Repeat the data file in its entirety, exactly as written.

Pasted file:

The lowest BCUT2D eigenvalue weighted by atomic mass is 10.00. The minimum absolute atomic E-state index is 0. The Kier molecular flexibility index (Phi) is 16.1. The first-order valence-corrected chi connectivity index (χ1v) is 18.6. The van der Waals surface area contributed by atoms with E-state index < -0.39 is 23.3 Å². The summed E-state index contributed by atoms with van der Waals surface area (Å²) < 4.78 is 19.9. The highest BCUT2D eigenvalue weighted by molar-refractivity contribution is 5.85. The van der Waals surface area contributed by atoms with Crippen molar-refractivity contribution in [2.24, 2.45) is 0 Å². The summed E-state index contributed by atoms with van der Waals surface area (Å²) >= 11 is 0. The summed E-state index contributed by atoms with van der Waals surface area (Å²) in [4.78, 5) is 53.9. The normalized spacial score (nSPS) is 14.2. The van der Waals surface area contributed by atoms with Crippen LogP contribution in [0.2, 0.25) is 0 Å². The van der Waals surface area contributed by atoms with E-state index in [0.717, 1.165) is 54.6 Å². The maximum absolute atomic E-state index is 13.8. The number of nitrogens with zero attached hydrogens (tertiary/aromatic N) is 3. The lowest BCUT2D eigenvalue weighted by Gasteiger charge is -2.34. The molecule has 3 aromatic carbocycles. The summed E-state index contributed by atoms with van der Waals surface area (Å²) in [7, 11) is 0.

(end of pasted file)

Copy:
The lowest BCUT2D eigenvalue weighted by atomic mass is 10.00. The minimum absolute atomic E-state index is 0. The Kier molecular flexibility index (Phi) is 16.1. The first-order valence-corrected chi connectivity index (χ1v) is 18.6. The van der Waals surface area contributed by atoms with E-state index < -0.39 is 23.3 Å². The summed E-state index contributed by atoms with van der Waals surface area (Å²) < 4.78 is 19.9. The highest BCUT2D eigenvalue weighted by molar-refractivity contribution is 5.85. The van der Waals surface area contributed by atoms with Crippen molar-refractivity contribution in [2.24, 2.45) is 0 Å². The summed E-state index contributed by atoms with van der Waals surface area (Å²) >= 11 is 0. The summed E-state index contributed by atoms with van der Waals surface area (Å²) in [4.78, 5) is 53.9. The normalized spacial score (nSPS) is 14.2. The van der Waals surface area contributed by atoms with Crippen LogP contribution in [0.2, 0.25) is 0 Å². The van der Waals surface area contributed by atoms with E-state index in [0.717, 1.165) is 54.6 Å². The maximum absolute atomic E-state index is 13.8. The number of nitrogens with zero attached hydrogens (tertiary/aromatic N) is 3. The lowest BCUT2D eigenvalue weighted by Gasteiger charge is -2.34. The molecule has 3 aromatic carbocycles. The summed E-state index contributed by atoms with van der Waals surface area (Å²) in [7, 11) is 0.